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A - K

Bageant, Joe. "The CIA's Secret War in Tibet." Military History (Feb. 2004). []

"[T]he Tibetans did not simply let the Chinese roll over their country in 1951. For almost 20 years afterward they fought a long, bloody war of resistance.... [T]his largely unknown struggle ... got support from the U.S. Central Intelligence Agency, which sponsored secret training camps and made arms and equipment drops to aid horse-mounted herdsmen against the bombers and artillery of the largest standing army on the planet."

Conboy, Kenneth, and James Morrison. The CIA's Secret War in Tibet. Lawrence, KS: University Press of Kansas, 2002.

According to Jonkers, AFIO WIN 16-02, 22 Apr. 2002, this book "contains stories and details of the operations by the CIA principals as well as Tibetan, Nepalese and Chinese (Taiwan) agents, and by Indian intelligence officers.... Reading will provide not only enlightenment about this part of the world and its peoples and cultures, but a view of the difficulty of resisting an occupying force, and the complexities of such an effort both internally and externally."

Rupert, Washington Post, 15 Sep. 2002, says that this "book is alive with the sitcom-style mishaps (and minor characters) that bedeviled the CIA as it tried to run a covert war in a land where its officers had almost never set foot." A reviewer in the Virginia Quarterly Review, Autumn 2002, calls this "a clear, well written, fascinating text, accompanied by many useful photographs and maps." Haines, Diplomatic History 28.3, finds this work "[d]ense with detail, dates, organizations, and people.... There is much useful information here on U.S.-Indian relations."

For Morgan, H-Diplo, H-Net Reviews, Jun. 2002, "one of the greatest strengths" of this book is its "detailed account of CIA collaboration with the Indian intelligence services in training and equipping Tibetan agents and special forces troops and in forming joint aerial and intelligence units.... This collaboration continued well into the 1970s and some of the programs that it sponsored ... continue into the present." Although the book "clearly describes the organization and execution of CIA operations," it "provides less detail about the higher level policy decisions affecting the CIA program."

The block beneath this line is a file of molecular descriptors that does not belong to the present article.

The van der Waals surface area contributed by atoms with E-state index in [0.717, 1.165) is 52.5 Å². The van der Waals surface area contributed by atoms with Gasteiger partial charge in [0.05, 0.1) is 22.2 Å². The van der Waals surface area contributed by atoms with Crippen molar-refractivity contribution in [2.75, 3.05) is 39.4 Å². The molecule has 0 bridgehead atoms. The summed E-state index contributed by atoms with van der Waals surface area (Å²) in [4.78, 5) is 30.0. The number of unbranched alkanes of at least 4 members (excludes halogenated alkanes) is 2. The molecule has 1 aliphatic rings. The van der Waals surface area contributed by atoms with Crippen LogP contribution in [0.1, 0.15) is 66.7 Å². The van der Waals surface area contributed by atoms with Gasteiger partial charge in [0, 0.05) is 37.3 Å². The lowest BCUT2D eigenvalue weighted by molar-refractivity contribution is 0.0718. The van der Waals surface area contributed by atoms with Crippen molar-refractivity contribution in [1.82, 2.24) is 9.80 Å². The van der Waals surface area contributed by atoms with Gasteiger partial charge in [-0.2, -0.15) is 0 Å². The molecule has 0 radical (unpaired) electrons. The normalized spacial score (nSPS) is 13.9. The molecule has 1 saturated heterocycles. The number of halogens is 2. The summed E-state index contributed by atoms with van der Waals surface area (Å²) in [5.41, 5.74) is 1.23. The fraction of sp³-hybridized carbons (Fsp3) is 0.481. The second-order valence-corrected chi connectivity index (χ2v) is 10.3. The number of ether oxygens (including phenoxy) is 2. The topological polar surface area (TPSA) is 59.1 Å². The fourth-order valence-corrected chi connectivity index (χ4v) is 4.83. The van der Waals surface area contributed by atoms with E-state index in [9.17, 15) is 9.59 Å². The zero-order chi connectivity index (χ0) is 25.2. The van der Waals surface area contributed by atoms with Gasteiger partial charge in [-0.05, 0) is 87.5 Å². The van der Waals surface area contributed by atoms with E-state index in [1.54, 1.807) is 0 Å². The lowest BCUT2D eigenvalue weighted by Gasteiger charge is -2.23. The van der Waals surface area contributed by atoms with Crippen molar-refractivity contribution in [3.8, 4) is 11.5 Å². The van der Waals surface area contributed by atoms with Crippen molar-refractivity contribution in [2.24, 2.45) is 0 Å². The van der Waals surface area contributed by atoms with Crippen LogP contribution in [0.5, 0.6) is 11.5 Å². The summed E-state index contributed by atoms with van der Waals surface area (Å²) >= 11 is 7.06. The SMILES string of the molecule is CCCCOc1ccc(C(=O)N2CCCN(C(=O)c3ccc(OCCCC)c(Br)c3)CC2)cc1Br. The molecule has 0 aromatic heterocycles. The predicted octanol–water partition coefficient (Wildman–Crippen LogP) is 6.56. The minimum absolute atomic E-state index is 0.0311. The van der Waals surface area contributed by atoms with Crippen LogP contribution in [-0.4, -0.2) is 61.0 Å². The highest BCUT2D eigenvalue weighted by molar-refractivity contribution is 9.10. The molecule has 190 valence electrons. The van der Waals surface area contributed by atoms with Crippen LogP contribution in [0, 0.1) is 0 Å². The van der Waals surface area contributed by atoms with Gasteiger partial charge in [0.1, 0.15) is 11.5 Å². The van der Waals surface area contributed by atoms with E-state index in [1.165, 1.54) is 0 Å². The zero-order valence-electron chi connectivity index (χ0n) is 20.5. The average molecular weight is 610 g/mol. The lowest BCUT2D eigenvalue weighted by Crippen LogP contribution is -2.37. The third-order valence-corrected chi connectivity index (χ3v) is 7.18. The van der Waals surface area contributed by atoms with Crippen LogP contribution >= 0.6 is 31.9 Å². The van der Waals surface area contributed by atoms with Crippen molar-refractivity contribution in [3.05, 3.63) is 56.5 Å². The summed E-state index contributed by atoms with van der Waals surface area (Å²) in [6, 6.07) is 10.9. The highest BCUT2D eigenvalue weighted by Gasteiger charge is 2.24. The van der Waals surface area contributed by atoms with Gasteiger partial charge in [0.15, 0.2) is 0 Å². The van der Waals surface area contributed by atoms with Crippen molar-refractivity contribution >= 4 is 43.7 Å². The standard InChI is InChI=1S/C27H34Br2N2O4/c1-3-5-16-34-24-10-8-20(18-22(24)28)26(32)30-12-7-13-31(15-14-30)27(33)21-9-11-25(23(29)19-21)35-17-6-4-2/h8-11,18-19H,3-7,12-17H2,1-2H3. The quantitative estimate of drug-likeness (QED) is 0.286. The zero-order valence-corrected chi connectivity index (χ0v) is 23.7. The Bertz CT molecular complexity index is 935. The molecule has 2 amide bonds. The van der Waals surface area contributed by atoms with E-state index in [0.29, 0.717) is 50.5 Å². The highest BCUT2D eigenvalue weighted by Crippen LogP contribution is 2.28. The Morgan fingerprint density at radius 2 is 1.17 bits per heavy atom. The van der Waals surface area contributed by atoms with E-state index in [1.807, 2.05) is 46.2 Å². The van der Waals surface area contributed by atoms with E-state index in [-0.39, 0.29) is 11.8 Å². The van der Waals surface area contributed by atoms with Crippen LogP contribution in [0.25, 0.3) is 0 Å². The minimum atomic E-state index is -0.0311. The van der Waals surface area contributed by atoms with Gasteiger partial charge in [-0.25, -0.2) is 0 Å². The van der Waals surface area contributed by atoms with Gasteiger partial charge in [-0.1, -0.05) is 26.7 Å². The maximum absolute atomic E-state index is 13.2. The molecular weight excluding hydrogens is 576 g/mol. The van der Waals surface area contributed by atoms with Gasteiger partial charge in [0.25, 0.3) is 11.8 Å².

Deane, Hugh. "The Cold War in Tibet." Covert Action Information Bulletin 29 (Winter 1987): 48-50.

Petersen: "Critical account of CIA support for Tibetan rebels in the 1950s and 1960s."

Dunham, Mikel. Buddha's Warriors: The Story of the CIA-Backed Tibetan Freedom Fighters, the Chinese Invasion, and the Ultimate Fall of Tibet. New York: Penguin, 2004.

Peake, Studies 49.4 (2005), notes that the author approaches his subject "from the point of view of the Tibetan participants." The story "is well told."

French, Patrick. "A Secret War in Shangri-la." Telegraph (London), 14 Nov. 1998. [http://]

"Tenzing Sonam and his wife, Ritu Sarin, have made a remarkable documentary film for the BBC which reveals the work of the CIA in Tibet and shows how desperately the Tibetans fought to get rid of the Chinese. For the first time, retired CIA agents and Tibetan veterans have given a full account of Washington's secret war in the remote Himalayan Buddhist kingdom." The documentary was shown on BBC1's "Everyman" program under the title of "Shadow Circus: The CIA in Tibet."